In our latest Industry Spotlight we talked to Scuzz TV presenter and music journo, Terry Bezer where he offers some pearls of wisdom to aspiring journalists, talks to us about what he looks for in a band and shares some of the most defining moments of his career.
“Mistakes are only mistakes if you don’t learn from them”
S] We know you’re a busy guy so what have you got going on right now?
T] “I’m doing a bunch of freelance stuff. I still present on Scuzz TV, we’ve done a ‘behind the album’ series so there’s usually a bit of research involved. I’m a fan, I’m asking what I want to know because that’s what fans want to know. I do The Pulse every week which involves picking four hours worth of music. I basically look after the more ‘scene’ stuff. Because it’s very different to metal and classic rock programming, I want to bring new bands forward and show everyone how exciting that and bring it together with the bigger names of the scene. For example, I don’t think you would hear Pierce The Veil or Asking Alexandria on traditional daytime radio so it has to be a traditional introduction to that scene. I also do writing and reviews for Metal Hammer and I do Front Magazine’s music reviews every month. I do bits and pieces of every side of the business.”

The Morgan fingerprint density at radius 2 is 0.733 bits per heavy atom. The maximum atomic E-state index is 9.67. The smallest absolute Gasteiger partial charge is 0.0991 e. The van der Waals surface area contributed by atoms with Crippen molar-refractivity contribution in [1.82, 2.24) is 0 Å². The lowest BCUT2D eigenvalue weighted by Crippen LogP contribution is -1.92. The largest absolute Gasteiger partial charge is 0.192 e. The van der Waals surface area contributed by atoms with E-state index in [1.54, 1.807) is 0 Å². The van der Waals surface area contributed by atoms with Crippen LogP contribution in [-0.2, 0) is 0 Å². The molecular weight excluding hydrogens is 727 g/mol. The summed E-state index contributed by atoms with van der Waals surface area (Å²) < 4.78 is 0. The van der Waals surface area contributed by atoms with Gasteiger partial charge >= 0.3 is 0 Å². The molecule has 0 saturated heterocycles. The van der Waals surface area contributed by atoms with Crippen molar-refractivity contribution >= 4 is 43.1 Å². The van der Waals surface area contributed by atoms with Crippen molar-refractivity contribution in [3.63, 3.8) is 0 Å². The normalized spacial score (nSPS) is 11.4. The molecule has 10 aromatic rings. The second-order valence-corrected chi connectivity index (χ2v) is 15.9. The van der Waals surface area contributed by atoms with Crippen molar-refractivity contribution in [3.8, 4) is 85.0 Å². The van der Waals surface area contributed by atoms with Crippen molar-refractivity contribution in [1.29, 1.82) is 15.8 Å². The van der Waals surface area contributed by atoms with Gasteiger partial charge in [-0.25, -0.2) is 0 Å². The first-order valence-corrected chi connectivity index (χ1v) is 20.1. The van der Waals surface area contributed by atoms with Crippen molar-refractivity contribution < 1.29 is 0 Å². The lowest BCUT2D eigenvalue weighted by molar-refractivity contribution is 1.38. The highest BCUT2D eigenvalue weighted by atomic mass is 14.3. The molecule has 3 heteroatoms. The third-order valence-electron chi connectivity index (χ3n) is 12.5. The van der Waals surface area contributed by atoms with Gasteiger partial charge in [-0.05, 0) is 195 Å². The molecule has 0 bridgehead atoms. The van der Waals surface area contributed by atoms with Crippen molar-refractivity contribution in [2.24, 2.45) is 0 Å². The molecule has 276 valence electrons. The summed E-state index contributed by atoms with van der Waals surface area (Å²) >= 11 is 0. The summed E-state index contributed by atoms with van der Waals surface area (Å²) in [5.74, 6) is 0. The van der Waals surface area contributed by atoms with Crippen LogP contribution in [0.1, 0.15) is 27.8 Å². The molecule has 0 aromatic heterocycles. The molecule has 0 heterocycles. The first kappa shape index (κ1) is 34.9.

S] You’ve been doing this since you were younger and have done so many different roles in the industry, so how did you get your break?
T] “I think you have to start at the bottom which almost always involves no pay whatsoever. It means making contacts, getting advice from the right people and always being alert. I started by doing my work experience at school when I was 15; I got a week’s work placement at Metal Hammer. The only thing I got to do was write the demos review and I hoodwinked my own band into that! What I learned that week was that I definitely wanted to do it and the only people that make it in this business are the people that dedicate themselves one hundred percent. There are a lot of times when things get hard and the hardest part of it all is getting on the ladder in the first place. Metal Hammer moved to Bath so I started doing work experience for Kerrang!, I would do it during my half-terms. Pre-internet when people would fill in their reader’s poll where they would write them on a page and send them into the magazine, I spent two weeks of a half-term just putting those into a database. A production assistant told me the best thing I could do was write for a fanzine and hone my skills that way so I started writing for Drowned in Sound and I met Chris Evans who, when Metal Hammer moved back from Bath to London, was news editor at the time. He asked to see my work, I sent it to him and got a freelance job through that and from there, I’ve just kind of built and built. It took me 5 years of being a freelance writer before I managed to get a full time job in the industry. I think people underestimate that they need to put the hours in; you literally have to give up everything to get a full time job in this industry. You have to learn to be able to take things on the chin. If you love it, if you really love it then it takes that level of commitment, it’s not an easy ride. No matter how low or high you’re standing in the business.”
S] What are your tips for people that want to interview bands and writing up questions?